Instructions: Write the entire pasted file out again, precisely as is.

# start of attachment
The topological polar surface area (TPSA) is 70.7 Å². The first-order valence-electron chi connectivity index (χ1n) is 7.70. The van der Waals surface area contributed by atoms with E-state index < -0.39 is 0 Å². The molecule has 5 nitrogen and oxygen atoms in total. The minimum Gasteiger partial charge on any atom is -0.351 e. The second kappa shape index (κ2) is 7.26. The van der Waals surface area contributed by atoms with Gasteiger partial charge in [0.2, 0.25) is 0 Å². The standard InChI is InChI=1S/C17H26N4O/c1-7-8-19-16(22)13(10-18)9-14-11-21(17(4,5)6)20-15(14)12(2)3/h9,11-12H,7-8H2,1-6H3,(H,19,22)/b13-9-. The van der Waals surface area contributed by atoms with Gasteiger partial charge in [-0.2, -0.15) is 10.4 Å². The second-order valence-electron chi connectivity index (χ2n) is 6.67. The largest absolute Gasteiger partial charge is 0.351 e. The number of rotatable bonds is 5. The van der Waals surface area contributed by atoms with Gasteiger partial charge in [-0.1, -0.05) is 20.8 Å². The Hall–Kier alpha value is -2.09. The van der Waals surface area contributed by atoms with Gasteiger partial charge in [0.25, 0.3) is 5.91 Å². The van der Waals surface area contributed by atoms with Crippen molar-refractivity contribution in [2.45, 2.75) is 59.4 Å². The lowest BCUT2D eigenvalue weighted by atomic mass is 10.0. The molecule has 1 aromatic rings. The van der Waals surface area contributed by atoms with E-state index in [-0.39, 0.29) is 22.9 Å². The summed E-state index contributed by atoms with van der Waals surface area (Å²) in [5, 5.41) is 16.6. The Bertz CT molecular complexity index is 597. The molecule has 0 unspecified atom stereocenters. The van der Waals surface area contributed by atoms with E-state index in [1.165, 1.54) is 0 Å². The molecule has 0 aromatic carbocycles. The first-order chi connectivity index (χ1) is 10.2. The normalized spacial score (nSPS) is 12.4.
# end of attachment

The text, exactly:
The topological polar surface area (TPSA) is 70.7 Å². The first-order valence-electron chi connectivity index (χ1n) is 7.70. The van der Waals surface area contributed by atoms with E-state index < -0.39 is 0 Å². The molecule has 5 nitrogen and oxygen atoms in total. The minimum Gasteiger partial charge on any atom is -0.351 e. The second kappa shape index (κ2) is 7.26. The van der Waals surface area contributed by atoms with Gasteiger partial charge in [0.2, 0.25) is 0 Å². The standard InChI is InChI=1S/C17H26N4O/c1-7-8-19-16(22)13(10-18)9-14-11-21(17(4,5)6)20-15(14)12(2)3/h9,11-12H,7-8H2,1-6H3,(H,19,22)/b13-9-. The van der Waals surface area contributed by atoms with Gasteiger partial charge in [-0.2, -0.15) is 10.4 Å². The second-order valence-electron chi connectivity index (χ2n) is 6.67. The largest absolute Gasteiger partial charge is 0.351 e. The number of rotatable bonds is 5. The van der Waals surface area contributed by atoms with Gasteiger partial charge in [-0.1, -0.05) is 20.8 Å². The Hall–Kier alpha value is -2.09. The van der Waals surface area contributed by atoms with Gasteiger partial charge in [0.25, 0.3) is 5.91 Å². The van der Waals surface area contributed by atoms with Crippen molar-refractivity contribution in [2.45, 2.75) is 59.4 Å². The lowest BCUT2D eigenvalue weighted by atomic mass is 10.0. The molecule has 1 aromatic rings. The van der Waals surface area contributed by atoms with E-state index in [-0.39, 0.29) is 22.9 Å². The summed E-state index contributed by atoms with van der Waals surface area (Å²) in [5, 5.41) is 16.6. The Bertz CT molecular complexity index is 597. The molecule has 0 unspecified atom stereocenters. The van der Waals surface area contributed by atoms with E-state index in [1.165, 1.54) is 0 Å². The molecule has 0 aromatic carbocycles. The first-order chi connectivity index (χ1) is 10.2. The normalized spacial score (nSPS) is 12.4.